“The back door play was a mistake. The breakaway was a mistake. Two-on-one at the end was a mistake.” — Dale Hunter
The Washington Capitals played about as well as one could expect them to for the first 24:11 of the game, building a 2-0 lead over a last-place Carolina Hurricanes team.
The good feelings lasted only 40 seconds longer, as a defensive breakdown led to the first of three consecutive Hurricanes goals. And though the Caps rallied to tie it up with less than three minutes to go, they fell victim again to an odd-man rush, courtesy of a defenseman jumping up in the play at the wrong time.
What should have been a game the Capitals won handily turned into a 4-3 overtime loss, further clouding an already murky playoff picture for a team that many expected to challenge for a title in the pre-season.
Turnovers and sloppy defensive play contributed to every goal Carolina scored, including the game-winner when Marcus Johansson lost the puck along the boards after Dennis Wideman had cut to the crease, leaving Mike Green as the only one back to defend the two-on one. As has been the case all too often lately, Carolina made the Caps pay for their transgression.
For a team that has been preaching transition defense and good decision-making with the puck, they just continue to make the same mistakes just about every game.
“Every game it’s up on our board,” Troy Brouwer explained. “Work on our turnovers, limit our turnovers. And they seem to be the death of us every night.”
Forward Brooks Laich, whose goal tied the game at three to force overtime with just less than three minutes remaining in the game, did not mince words after the crushing loss.
“Turnovers. Missed assignments. Just not playing the situation. Goals tonight [were] a breakaway goal, a two-on-one… Those are easy goals. If you’re going to give up goals, you want to make them work for it. [Make opponents] drive through guys and have to scramble to score goals. We can’t just let them shoot pucks at open nets. We hanged Michal [Neuvirth] out to dry. He’s got no chance.”
Jay Beagle, who scored his first goal of the season and had a second waved off when video replay showed he did not get his shot off before the horn ending the second period, echoed the elder statesman. “It seems like whenever they score, it’s too easy. We’re giving them easy goals from either turnovers or missed coverage. I was guilty of a couple of turnovers tonight, too. We just can’t make it easy for them, especially with a team that works that hard.”
The Capitals built that two goal lead on goals by Troy Brouwer (18) and Beagle. But a defensive breakdown — which would once again be a recurring theme — led to Jiri Tlusty answering for Carolina while public address announcer Wes Johnson was still reading Beagle’s goal.
Brouwer got caught watching the puck instead of tracking his man, and Tlusty skated unchecked toward the Caps net. Jerome Samson hit Tlusty perfectly in stride, and whatever momentum and confidence the Caps had gained was immediately flushed down the drain.
The veteran took responsibility for the defensive breakdown. “That first one, just a neutral zone transition that, me personally, I forgot to pick up my guy late.”
Three minutes and thirty-nine seconds later, the game was tied.
The third Hurricanes goal was the back-breaker. The Caps had good offensive pressure, and looked like they might score themselves. Defenseman Mike Green jumped up in to the play, but a pass intended for him was broken up and cleared –bouncing — to the blue line. Dennis Wideman tried to bat the puck baseball-style back into the offensive zone, but missed. Badly. That sent Brandon Sutter in alone on Neuvirth, who had no chance on the breakaway.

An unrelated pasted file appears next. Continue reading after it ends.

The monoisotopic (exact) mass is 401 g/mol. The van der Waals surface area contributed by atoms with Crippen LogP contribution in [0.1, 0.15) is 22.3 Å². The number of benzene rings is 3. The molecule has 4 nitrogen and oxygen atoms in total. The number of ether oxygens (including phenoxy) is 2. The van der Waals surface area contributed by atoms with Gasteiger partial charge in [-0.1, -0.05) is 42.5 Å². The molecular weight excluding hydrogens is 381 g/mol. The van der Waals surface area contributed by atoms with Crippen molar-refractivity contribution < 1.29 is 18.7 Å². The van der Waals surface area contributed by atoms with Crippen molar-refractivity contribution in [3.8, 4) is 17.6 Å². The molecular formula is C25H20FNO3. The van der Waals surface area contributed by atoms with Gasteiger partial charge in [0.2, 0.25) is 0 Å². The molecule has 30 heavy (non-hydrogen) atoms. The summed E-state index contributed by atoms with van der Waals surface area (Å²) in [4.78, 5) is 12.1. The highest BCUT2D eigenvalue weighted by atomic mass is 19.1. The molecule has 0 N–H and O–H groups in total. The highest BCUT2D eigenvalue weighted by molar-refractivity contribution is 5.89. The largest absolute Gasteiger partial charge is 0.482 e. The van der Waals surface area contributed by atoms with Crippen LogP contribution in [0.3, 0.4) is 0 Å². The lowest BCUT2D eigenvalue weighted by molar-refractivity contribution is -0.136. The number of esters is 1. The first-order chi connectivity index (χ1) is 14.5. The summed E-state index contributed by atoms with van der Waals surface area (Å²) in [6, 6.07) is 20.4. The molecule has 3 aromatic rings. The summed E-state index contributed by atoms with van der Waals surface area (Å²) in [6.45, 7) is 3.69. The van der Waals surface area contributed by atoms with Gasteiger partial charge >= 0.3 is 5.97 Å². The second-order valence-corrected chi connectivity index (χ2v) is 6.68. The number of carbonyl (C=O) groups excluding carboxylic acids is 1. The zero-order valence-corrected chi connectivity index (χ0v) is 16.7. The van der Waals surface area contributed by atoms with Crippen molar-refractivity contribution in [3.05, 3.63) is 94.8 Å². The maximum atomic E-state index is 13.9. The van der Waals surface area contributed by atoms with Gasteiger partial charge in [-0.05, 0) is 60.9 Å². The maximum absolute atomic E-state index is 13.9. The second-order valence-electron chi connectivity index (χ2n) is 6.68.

“It was just a bad read,” Wideman said of his poor decision. “Those are the plays that cost you playoff series, don’t let you get into the playoffs. It was just a bad play. I should have just backed up and took the two-on-one.”
He continued, “In a tied hockey game that’s just a 50 percent play. It’s just stupid.”
“You can’t take chances like that,” coach Dale Hunter said of the play. “It’s a bouncing puck and you have to back out.”
Hunter acknowledged that despite all the preaching he and his coaching staff do about turnovers and transitional defense, the team just isn’t grasping the concepts.
“We played hard enough again but we made mistakes on our back-end tonight and it cost us. The breakaway goals, the winning goal — was our back-end making mistakes and pinching and jumping up [into the play] at the wrong time and it cost us the game.”
“The back door play was a mistake. The breakaway was a mistake. Two-on-one at the end was a mistake.”
As much as it’s talked about — at practice, in team meetings, after demoralizing losses — you’d think at some point it would sink in. Yet, here we are with just 16 games remaining in the season talking about the same things that plagued this team in October and November.
And unless something miraculous happens in those final 16 games, we’ll have an even longer off-season than usual to still be talking about those problems — and how to fix them.
GAME NOTES: Courtesy of the loser point, the Caps are five points behind Florida for first in the division, though the Panthers have a game in-hand on the Caps. Washington is two points behind Winnipeg with one game in-hand for the eighth and final playoff spot in the East. However, only six points separate the Caps from Carolina, last in the division and 14th in the Conference.
Dave Nichols is Editor-in-Chief of District Sports Page. He is credentialed to cover the Nats and the Caps, and previously wrote Nats News Network and Caps News Network. Dave’s first sports hero was Bobby Dandridge. Follow Dave’s Capitals coverage on Twitter @CapitalsDSP.